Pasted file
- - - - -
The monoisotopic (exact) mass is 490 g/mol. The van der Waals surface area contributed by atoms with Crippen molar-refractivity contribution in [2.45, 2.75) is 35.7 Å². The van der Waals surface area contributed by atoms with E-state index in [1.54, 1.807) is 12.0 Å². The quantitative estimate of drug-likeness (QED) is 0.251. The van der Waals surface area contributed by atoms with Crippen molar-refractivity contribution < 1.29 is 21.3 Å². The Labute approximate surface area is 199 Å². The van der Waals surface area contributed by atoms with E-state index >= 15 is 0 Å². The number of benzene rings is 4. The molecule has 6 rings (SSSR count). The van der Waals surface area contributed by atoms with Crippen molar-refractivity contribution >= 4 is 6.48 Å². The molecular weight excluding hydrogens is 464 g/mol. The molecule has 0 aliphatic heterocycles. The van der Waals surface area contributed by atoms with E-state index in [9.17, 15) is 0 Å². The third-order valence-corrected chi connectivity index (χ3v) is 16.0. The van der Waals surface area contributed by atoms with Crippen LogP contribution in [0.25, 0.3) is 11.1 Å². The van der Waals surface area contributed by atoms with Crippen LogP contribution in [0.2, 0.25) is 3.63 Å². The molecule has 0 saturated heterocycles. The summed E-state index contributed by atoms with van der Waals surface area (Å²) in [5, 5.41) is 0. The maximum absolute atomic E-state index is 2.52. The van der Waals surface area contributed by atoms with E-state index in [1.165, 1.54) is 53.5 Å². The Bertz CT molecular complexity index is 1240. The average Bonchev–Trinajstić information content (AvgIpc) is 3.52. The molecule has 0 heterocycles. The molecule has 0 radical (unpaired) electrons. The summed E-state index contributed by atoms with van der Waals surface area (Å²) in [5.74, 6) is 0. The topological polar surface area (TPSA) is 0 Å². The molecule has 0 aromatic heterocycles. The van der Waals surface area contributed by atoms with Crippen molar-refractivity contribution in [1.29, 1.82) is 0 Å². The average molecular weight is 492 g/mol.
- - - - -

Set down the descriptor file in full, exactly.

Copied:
The monoisotopic (exact) mass is 490 g/mol. The van der Waals surface area contributed by atoms with Crippen molar-refractivity contribution in [2.45, 2.75) is 35.7 Å². The van der Waals surface area contributed by atoms with E-state index in [1.54, 1.807) is 12.0 Å². The quantitative estimate of drug-likeness (QED) is 0.251. The van der Waals surface area contributed by atoms with Crippen molar-refractivity contribution < 1.29 is 21.3 Å². The Labute approximate surface area is 199 Å². The van der Waals surface area contributed by atoms with E-state index >= 15 is 0 Å². The number of benzene rings is 4. The molecule has 6 rings (SSSR count). The van der Waals surface area contributed by atoms with Crippen molar-refractivity contribution >= 4 is 6.48 Å². The molecular weight excluding hydrogens is 464 g/mol. The molecule has 0 aliphatic heterocycles. The van der Waals surface area contributed by atoms with E-state index in [9.17, 15) is 0 Å². The third-order valence-corrected chi connectivity index (χ3v) is 16.0. The van der Waals surface area contributed by atoms with Crippen LogP contribution in [0.25, 0.3) is 11.1 Å². The van der Waals surface area contributed by atoms with Crippen LogP contribution in [0.2, 0.25) is 3.63 Å². The molecule has 0 saturated heterocycles. The summed E-state index contributed by atoms with van der Waals surface area (Å²) in [5, 5.41) is 0. The maximum absolute atomic E-state index is 2.52. The van der Waals surface area contributed by atoms with E-state index in [1.165, 1.54) is 53.5 Å². The Bertz CT molecular complexity index is 1240. The average Bonchev–Trinajstić information content (AvgIpc) is 3.52. The molecule has 0 heterocycles. The molecule has 0 radical (unpaired) electrons. The summed E-state index contributed by atoms with van der Waals surface area (Å²) in [5.74, 6) is 0. The topological polar surface area (TPSA) is 0 Å². The molecule has 0 aromatic heterocycles. The van der Waals surface area contributed by atoms with Crippen molar-refractivity contribution in [1.29, 1.82) is 0 Å². The average molecular weight is 492 g/mol.